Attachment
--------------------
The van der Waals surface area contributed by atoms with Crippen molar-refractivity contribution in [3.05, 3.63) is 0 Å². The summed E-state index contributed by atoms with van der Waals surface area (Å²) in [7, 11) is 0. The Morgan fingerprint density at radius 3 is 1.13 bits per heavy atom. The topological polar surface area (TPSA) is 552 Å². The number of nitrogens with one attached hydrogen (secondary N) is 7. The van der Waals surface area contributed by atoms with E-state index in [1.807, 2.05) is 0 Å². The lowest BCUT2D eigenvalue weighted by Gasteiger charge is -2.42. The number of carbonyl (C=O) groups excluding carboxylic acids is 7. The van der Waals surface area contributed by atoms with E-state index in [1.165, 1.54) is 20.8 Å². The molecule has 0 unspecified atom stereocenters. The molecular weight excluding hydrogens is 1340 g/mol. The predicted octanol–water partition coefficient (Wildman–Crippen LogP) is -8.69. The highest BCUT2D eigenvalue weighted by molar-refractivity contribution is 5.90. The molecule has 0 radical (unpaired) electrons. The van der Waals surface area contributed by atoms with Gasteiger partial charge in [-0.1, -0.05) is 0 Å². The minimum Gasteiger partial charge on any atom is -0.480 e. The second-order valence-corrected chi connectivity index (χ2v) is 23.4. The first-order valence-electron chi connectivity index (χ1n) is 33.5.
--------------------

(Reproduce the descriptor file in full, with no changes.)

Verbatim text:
The van der Waals surface area contributed by atoms with Crippen molar-refractivity contribution in [3.05, 3.63) is 0 Å². The summed E-state index contributed by atoms with van der Waals surface area (Å²) in [7, 11) is 0. The Morgan fingerprint density at radius 3 is 1.13 bits per heavy atom. The topological polar surface area (TPSA) is 552 Å². The number of nitrogens with one attached hydrogen (secondary N) is 7. The van der Waals surface area contributed by atoms with E-state index in [1.807, 2.05) is 0 Å². The lowest BCUT2D eigenvalue weighted by Gasteiger charge is -2.42. The number of carbonyl (C=O) groups excluding carboxylic acids is 7. The van der Waals surface area contributed by atoms with E-state index in [1.165, 1.54) is 20.8 Å². The molecule has 0 unspecified atom stereocenters. The molecular weight excluding hydrogens is 1340 g/mol. The predicted octanol–water partition coefficient (Wildman–Crippen LogP) is -8.69. The highest BCUT2D eigenvalue weighted by molar-refractivity contribution is 5.90. The molecule has 0 radical (unpaired) electrons. The van der Waals surface area contributed by atoms with Gasteiger partial charge in [-0.1, -0.05) is 0 Å². The minimum Gasteiger partial charge on any atom is -0.480 e. The second-order valence-corrected chi connectivity index (χ2v) is 23.4. The first-order valence-electron chi connectivity index (χ1n) is 33.5.